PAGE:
Andrew Andrew - 4 months ago 11
Javascript Question

Unexpected output while using JavaScript for loop in the context of removing Child Nodes

Given below are my HTML and two JavaScript looping constructs (

for
and
while
). When executed, the
while
loop works as expected, but the
for
loop doesn't seem to get executed in one like the
while
loop is. The
for
loop code has to be re-run till all the child nodes are removed.

Using a
for
loop:



var article = document.getElementsByTagName("article")[0];
for (var i = 0; i < article.childNodes.length; i++) {
article.removeChild(article.childNodes[i]); //even you can replace i with 0 (zero)
}

<header>
<h1>An Introduction to JavaScript</h1>
<p>Removing Elements</p>
</header>

<article>

<p id="p1">My <strong>first</strong> paragraph.</p>

<p id="p2">My <strong>second</strong> paragraph.</p>

</article>





Using a
while
loop:



var article = document.getElementsByTagName("article")[0];
while (article.childNodes.length) {
article.removeChild(article.childNodes[0])
}

<header>
<h1>An Introduction to JavaScript</h1>
<p>Removing Elements</p>
</header>

<article>

<p id="p1">My <strong>first</strong> paragraph.</p>

<p id="p2">My <strong>second</strong> paragraph.</p>

</article>





What's going on with the
for
loop here?

Answer

If you remove an entry from the beginning of the childNodes collection, the collection immediately adjusts for the fact that child is no longer there, so the element that was at index 1 is now at index 0, index 2 moved to index 1, etc. length also updates dynamically, as you'd expect.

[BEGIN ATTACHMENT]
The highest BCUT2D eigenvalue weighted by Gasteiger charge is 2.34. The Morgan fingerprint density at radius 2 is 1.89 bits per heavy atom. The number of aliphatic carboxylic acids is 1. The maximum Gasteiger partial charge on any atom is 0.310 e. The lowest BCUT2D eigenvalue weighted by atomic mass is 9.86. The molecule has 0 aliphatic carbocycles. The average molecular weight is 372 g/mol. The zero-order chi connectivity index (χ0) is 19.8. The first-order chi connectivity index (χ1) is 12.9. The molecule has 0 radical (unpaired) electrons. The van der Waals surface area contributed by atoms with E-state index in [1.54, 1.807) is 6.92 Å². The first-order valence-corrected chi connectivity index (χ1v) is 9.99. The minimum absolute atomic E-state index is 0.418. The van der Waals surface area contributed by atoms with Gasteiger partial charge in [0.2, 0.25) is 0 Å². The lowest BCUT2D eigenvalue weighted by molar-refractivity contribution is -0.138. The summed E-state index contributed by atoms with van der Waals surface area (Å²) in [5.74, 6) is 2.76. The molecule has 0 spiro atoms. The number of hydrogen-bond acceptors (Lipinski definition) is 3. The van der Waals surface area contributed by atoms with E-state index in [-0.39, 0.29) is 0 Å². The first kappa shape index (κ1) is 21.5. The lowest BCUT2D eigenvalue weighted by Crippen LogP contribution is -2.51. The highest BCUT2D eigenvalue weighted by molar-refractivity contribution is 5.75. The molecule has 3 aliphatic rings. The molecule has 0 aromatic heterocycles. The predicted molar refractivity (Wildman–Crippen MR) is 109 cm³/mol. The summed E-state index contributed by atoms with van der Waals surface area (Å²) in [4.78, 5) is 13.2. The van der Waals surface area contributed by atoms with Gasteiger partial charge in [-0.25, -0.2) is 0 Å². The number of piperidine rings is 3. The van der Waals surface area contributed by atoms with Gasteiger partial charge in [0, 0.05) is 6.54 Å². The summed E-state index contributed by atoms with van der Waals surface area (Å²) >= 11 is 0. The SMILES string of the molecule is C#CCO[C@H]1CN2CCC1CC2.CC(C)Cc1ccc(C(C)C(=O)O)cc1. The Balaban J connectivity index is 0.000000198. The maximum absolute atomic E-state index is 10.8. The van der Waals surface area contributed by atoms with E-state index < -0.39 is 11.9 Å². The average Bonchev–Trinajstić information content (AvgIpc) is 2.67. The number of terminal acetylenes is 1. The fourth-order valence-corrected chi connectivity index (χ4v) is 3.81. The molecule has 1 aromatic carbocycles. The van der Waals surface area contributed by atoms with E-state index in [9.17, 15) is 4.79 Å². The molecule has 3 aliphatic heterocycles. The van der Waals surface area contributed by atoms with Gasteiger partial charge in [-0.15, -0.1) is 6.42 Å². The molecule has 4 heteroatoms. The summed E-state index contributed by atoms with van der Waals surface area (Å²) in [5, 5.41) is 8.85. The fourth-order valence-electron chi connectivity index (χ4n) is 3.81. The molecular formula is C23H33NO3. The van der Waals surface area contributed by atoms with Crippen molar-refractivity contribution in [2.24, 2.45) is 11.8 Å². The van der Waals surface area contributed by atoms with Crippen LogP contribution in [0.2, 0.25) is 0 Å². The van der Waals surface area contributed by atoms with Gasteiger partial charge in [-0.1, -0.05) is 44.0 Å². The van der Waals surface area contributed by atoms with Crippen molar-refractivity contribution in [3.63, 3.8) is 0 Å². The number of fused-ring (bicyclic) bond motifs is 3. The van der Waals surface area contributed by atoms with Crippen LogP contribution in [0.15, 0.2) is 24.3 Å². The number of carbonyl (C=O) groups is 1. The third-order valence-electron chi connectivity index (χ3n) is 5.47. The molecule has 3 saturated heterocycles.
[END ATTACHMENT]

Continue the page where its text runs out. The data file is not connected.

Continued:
Since you're increasing i as you go, you end up skipping every other element: You remove 0, which moves the others down; then you remove 1, which moves the others down, etc. It happens that in your example, you end up removing the text nodes and not the elements. Here's what happens:

To start with, you have this inside your article element:

0: Text node containing whitespace
1: `p` element
2: Text node with whitespace
3: `p` element
4: Text node with whitespace

The loop with i == 0 removes the first one, leaving us with:

0: `p` element
1: Text node with whitespace
2: `p` element
3: Text node with whitespace

...and i is now 1. Then the next iteration removes the node at index 1, leaving is with:

0: `p` element
1: `p` element
2: Text node with whitespace

...and i is now 2. Then the next iteration removes the node at index 2:

0: `p` element
1: `p` element

...and i is now 3, length is now 2, and the loop stops.

To use the for loop, loop backward

for (var i = article.childNodes.length - 1; i >= 0; i--) {
    article.removeChild(article.childNodes[i]);
} 

var article = document.getElementsByTagName("article")[0];
for (var i = article.childNodes.length - 1; i >= 0; i--) {
  article.removeChild(article.childNodes[i]);
}
<header>
  <h1>An Introduction to JavaScript</h1>
  <p>Removing Elements</p>
</header>

<article>

  <p id="p1">My <strong>first</strong> paragraph.</p>

  <p id="p2">My <strong>second</strong> paragraph.</p>

</article>

See also: What is the best way to empty an node in JavaScript and its answers.